You Read It Here First: 2016’s Word of the Year Will Be…

My wife taught the word to me. And then I saw it in a super-nerdy, super-awesome Bible software forum I frequent. The word is…


That’s right. Grok. It will be 2016’s Word of the Year, I predict… or if the world isn’t ready, 2017, for sure.


NO. Grok, not Gronk.


Here’s how I saw it in the Accordance forums:

Working with the Help system and especially the Training components, I was able to make sense of the approach Accordance takes.  In my two previous rounds with the Demo in 2014 and early 2015, I just did not grok the system. Bottom line: Time with the Demo and the training tools and the December discounts enabled me to build a package that nicely does what I have always wanted Bible software to do….

(I commended this user for such a fluid use of the word.)

Oxford defines it thus:

Understand (something) intuitively or by empathy: because of all the commercials, children grok things immediately

My 15 seconds of Google research for this blog post (just kidding, it was three minutes) tells me that the word comes from an early 1960s sci-fi novel by Robert A. Heinlein, called Stranger in a Strange Land.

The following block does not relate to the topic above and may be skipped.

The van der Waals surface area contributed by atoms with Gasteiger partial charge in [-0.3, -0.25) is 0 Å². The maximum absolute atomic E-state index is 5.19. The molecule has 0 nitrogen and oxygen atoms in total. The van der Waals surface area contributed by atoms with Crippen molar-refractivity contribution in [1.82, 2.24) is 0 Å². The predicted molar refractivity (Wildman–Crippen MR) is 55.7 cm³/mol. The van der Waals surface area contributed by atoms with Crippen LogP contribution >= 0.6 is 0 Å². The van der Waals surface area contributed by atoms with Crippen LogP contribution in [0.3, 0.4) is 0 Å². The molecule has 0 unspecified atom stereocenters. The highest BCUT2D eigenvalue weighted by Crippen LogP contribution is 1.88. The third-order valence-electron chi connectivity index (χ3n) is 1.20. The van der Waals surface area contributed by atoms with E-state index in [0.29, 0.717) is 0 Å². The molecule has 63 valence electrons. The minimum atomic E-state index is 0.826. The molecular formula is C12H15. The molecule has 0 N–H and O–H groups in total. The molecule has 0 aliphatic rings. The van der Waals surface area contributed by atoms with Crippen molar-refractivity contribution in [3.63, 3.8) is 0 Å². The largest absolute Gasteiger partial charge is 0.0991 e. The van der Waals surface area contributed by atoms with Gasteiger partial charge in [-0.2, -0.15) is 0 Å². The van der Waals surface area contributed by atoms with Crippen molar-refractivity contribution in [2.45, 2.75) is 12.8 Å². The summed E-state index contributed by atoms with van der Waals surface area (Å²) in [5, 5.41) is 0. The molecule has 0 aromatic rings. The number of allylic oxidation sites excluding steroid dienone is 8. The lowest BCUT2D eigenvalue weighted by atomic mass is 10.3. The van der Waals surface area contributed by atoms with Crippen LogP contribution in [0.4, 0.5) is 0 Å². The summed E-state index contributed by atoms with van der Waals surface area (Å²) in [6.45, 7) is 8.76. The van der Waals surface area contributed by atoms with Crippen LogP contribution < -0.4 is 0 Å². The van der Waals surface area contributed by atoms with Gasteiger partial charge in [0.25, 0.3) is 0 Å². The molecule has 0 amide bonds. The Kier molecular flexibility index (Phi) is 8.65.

It’s a Martian word in that book. But if an emoji can win Word of the Year, why not a non-human word? Feel free to comment below if you grok what I’m talking about.

2 thoughts on “You Read It Here First: 2016’s Word of the Year Will Be…

  1. A key element of the word’s meaning is ‘to know’–in the King Jimmy Biblical sense, that is. Thus it’s either perfectly appropriate or highly inappropriate for use in a Bible study forum. It’s likely the sexual intimacy aspect of the word’s meaning is unknown to those who bandy it about now. But if you strip the word of that shade of meaning, why even use it?

    ‘Grok’ was very popular among the nerdy hippie set after that book was published. But the book has not aged as well as others in its time and genre so I wonder why it is making a resurgence. It seems to have a techy, man-machine connection flavor now.

    1. Oh, dear! That eluded me completely. I hadn’t seen any such uses–is that from the original book?

      I think you’re right about it being used in tech-oriented scenarios.

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